St. Andrew’s Episcopal Church
The Rev. Barbara Hutchinson
Proper 28 Year A
November 19, 2017
Last week we called her Mary, the one who was scorned, the one who was shut out from the lavish wedding feast, the one punished because she didn’t have her life all put together, or the one who didn’t have the resources to purchase extra oil for her lamp (maybe because she had shared with others because they had none and she had extra), or maybe because life was particularly hard in that moment and she didn’t really feel like celebrating and chose not to have all that she needed to walk through those heavy doors, because she didn’t want to pretend to be happy or she didn’t want to be judged by others. We know she didn’t really miss out. As it turned out, there wasn’t a celebration at the wedding feast anyway, because there was no bride, there was no union to rejoice in. But rather Mary showed up at another party in town that evening, where they anointed each other with tears of joy, for the bride and bridegroom were there together: Jesus and the followers who became the church, and there was a lavish meal which fed their souls, as well as their bodies.
This week, let’s call the person who is scorned for his inability to “be it all” and “do it all” Mark, and let’s put him into modern context.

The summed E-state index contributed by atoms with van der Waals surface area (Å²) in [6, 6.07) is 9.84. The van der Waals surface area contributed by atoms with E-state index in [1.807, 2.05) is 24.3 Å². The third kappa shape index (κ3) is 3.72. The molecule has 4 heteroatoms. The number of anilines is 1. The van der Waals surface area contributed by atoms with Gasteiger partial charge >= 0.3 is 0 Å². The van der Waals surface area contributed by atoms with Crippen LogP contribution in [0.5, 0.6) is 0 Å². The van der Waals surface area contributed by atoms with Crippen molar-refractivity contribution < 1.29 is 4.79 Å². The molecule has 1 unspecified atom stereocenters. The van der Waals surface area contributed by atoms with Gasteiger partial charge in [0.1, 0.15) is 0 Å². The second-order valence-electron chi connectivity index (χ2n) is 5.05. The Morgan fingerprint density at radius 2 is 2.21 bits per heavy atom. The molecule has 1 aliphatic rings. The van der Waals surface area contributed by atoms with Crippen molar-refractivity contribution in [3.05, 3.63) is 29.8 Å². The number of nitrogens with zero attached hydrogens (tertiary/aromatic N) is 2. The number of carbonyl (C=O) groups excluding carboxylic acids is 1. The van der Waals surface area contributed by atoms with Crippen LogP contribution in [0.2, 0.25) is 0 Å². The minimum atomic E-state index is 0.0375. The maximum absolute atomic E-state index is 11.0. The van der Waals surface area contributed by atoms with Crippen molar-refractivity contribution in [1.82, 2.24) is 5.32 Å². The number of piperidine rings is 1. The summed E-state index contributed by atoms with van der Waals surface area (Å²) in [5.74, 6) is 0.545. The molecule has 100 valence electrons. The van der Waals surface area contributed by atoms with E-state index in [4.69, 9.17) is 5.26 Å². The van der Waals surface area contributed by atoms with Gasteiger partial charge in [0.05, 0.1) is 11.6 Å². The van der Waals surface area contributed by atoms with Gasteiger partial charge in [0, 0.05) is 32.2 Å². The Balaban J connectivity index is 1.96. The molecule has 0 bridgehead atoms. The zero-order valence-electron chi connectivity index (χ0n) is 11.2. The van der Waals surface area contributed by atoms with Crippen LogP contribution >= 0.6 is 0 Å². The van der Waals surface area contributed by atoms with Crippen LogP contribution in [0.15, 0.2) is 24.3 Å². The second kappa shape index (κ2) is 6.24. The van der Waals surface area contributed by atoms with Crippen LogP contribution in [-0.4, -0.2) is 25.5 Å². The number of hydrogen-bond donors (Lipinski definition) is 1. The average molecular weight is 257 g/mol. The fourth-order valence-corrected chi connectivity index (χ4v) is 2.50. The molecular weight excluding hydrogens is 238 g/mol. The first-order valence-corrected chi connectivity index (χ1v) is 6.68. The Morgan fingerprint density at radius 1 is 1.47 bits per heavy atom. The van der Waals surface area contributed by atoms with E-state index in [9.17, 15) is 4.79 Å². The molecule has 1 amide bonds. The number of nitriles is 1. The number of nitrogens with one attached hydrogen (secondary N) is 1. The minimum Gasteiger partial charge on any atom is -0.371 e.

Mark is the youngest of three sons, and considerably so. Sometimes when his parents talk with other adults about him, he listens to their snickers and hears the word “accident” mentioned. He doesn’t know quite what that means, but he gets it that it’s not so good. He loves his older brothers and has always looked up to them, but recently, now that he’s in middle school, he feels some rather odd feelings emerging, some rather dark emotions, such as resentment or jealousy, and he spends his life confused, withdrawn, and most days finds himself wanting to crawl into a hole and disappear. Oh, his oldest brother, Jack, is amazing. He’s gotten straight “A’s” from the first grade through high school. He is in all the gifted classes and the Ivy League colleges are searching him out, and to top it off, the universities are offering him full academic scholarships, which really delights their parents, for money is tight. It sometimes feels to Mark that Jack is the favored son, but then there’s the middle son, James, or Jimmy as his friends call him. He is so fun-loving, everyone seems attracted to him like a magnet and he has trouble deciding what to do on weekends, for the many choices offered him. Jimmy isn’t gifted academically but he makes good grades and stays out of trouble – oh, and he’s fantastic at sports. He’s on the travel team for soccer, then basketball, then softball. His room is so full of trophies, Mark nearly trips on them any time he ventures into James’ room. Half the trophies at the middle school have his name of them.